Essays on American politics and foreign policy

By Donald E. Nuechterlein

Donald Nuechterlein is a political scientist and writer who resides near Charlottesville, Virginia. He is the author of numerous books on American politics and foreign policy, including

  • Defiant Superpower: The New American Hegemony, 2005
  • America Recommitted: A Superpower Assesses its Role in a Turbulent World, 2000
  • A Cold War Odyssey, 1997


Donald Nuechterlein


MAY 2020

Fifty-two years ago, President Lyndon Johnson faced a crisis in Vietnam that he could not solve. In 2020 Donald Trump faces a crisis that originated in China and deeply impacts the U.S. economy, a major political asset. In 1968, President Johnson resigned rather than face the voters in November. It's unlikely; however, that Mr. Trump can be persuaded to do the same in 2020.

Johnson and Vietnam War

Vice President Johnson, who rose to the presidency when John Kennedy was assassinated in November 1963, inherited the Vietnam problem. He had to decide whether to escalate by sending large U.S. forces to Southeast Asia, or gradually withdraw from Vietnam and Thailand. He chose to get the U.S. more heavily involved, even though close friends warned him about being tied down in Asia when the real threat was in Europe from the Soviet Union.

Historians and political pundits differ in their assessments of why Johnson decided to double down in Vietnam. He might have changed course after his landslide victory in 1964 against Republican Barry Goldwater; instead, he sent Marines into South Vietnam's coast and followed this with the introduction of large Army units spread across that country. In addition, he launched Air Force and Navy bombing raids against communist insurgents in South Vietnam and threatened to bomb Communist North Vietnam if Hanoi failed to rein in its proxy insurgents in the south.

Vietnam was not a partisan issue in the U.S. in 1963. President Dwight Eisenhower, a Republican, had warned John Kennedy that he faced a serious problem in Vietnam and Laos, that the "domino effect" would take hold across Southeast Asia if America pulled out of Vietnam. In 1965, Republicans didn't challenge Johnson for his escalation of U.S. forces. The president became convinced that with a show of American power, North Vietnam's regime would give up its drive to reunify Vietnam under Communist control. Johnson's White House advisers as well as Secretary of State Dean Rusk and Secretary of Defense Robert McNamara believed in 1965 the war wouldn't last long. They were wrong.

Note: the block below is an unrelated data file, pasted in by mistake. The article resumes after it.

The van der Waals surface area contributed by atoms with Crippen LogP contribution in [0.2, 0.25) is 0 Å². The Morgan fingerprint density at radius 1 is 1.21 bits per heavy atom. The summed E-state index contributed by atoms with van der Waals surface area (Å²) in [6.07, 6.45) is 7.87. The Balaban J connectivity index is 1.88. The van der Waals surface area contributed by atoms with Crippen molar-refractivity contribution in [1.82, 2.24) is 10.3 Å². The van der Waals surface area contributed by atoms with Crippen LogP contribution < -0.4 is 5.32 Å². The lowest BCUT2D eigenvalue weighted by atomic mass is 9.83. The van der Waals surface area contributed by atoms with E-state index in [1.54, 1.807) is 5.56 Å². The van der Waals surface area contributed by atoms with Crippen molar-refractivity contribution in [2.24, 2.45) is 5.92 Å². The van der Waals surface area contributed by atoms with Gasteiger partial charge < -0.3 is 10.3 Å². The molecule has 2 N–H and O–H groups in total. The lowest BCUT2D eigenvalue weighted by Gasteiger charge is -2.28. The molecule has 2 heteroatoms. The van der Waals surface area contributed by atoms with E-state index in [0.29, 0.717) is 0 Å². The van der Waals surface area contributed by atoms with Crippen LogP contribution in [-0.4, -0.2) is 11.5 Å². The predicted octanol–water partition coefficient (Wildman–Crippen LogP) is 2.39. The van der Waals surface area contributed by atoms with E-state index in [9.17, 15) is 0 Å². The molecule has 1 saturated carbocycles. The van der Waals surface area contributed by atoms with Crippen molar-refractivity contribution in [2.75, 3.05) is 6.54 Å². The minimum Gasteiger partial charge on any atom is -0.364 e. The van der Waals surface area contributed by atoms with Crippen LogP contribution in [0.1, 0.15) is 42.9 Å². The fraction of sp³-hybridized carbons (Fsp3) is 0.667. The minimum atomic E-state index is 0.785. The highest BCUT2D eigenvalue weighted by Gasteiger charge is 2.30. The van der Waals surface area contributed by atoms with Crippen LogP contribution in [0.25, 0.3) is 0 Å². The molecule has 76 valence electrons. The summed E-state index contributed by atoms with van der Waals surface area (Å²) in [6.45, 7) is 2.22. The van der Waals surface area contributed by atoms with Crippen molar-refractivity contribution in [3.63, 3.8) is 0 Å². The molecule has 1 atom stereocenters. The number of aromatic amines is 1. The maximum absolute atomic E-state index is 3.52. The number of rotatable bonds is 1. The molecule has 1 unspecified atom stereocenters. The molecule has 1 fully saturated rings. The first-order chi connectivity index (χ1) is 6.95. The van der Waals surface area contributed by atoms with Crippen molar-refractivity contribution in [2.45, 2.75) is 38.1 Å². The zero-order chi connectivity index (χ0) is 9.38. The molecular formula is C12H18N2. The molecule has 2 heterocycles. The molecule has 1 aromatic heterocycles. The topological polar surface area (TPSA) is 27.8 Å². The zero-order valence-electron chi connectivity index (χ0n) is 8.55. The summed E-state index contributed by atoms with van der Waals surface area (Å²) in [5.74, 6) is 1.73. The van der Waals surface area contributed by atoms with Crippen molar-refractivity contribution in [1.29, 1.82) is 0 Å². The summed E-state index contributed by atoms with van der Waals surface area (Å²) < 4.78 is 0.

By early 1968, it was clear to most officials in Washington, including Rusk and McNamara, that the war was not winnable, even though the U.S. had half a million American troops and airmen were involved. Meanwhile, large anti-Vietnam protests continued across the U.S., especially on college campuses where students were being drafted and sent to Vietnam. Then, in March 1968, President Johnson stunned the country when he announced he wouldn't seek reelection in November. He would also start deescalating the war. His approval ratings were below 40 percent, and prospects for his reelection had greatly diminished.

Trump and coronavirus pandemic

The coronavirus, "Wuhan virus" as some call it, originated in China and within a few months spread across the world. As a result, we live with a shutdown in much of the U.S. as states struggle to contain this deadly disease that already claims over 60,000 American lives. It forced governors across America to shutter businesses and mandate that residents stay home.

President Trump has labored relentlessly on TV to show he and his medical team are dealing effectively with the crisis. But the effects on the U.S. economy are devastating, even though trillions in federal aid cushion its effects. Optimists say local businesses will reopen soon, but others question whether colleges will reopen in the fall. Resumption of professional baseball this summer and college football in the fall remains in doubt.

As in 1968, 2020 is an election year. Before the pandemic hit in March, throwing the economy into a downward spiral, Trump seemed destined for victory in November. He turned out huge crowds for his rallies, and the media gave him far more attention than other presidents received. With his approval ratings at near 50 percent, he seemed unbeatable. That changed abruptly in mid-March, and since then Trump appears isolated at the White House.

Is there a parallel between 1968 and 2020 in how two presidents viewed their reelection prospects? In my overview, Trump will not bow out of the November election unless his approval ratings fall well below 40 percent. Unlike Johnson, he has a strong political base. But will it be enough to overcome a dismal economy and growing public frustration with huge unemployment and continuing close down of essential businesses? By September, we should know.

File last modified on Saturday, 02-MAY-2020 07:45 PM EST

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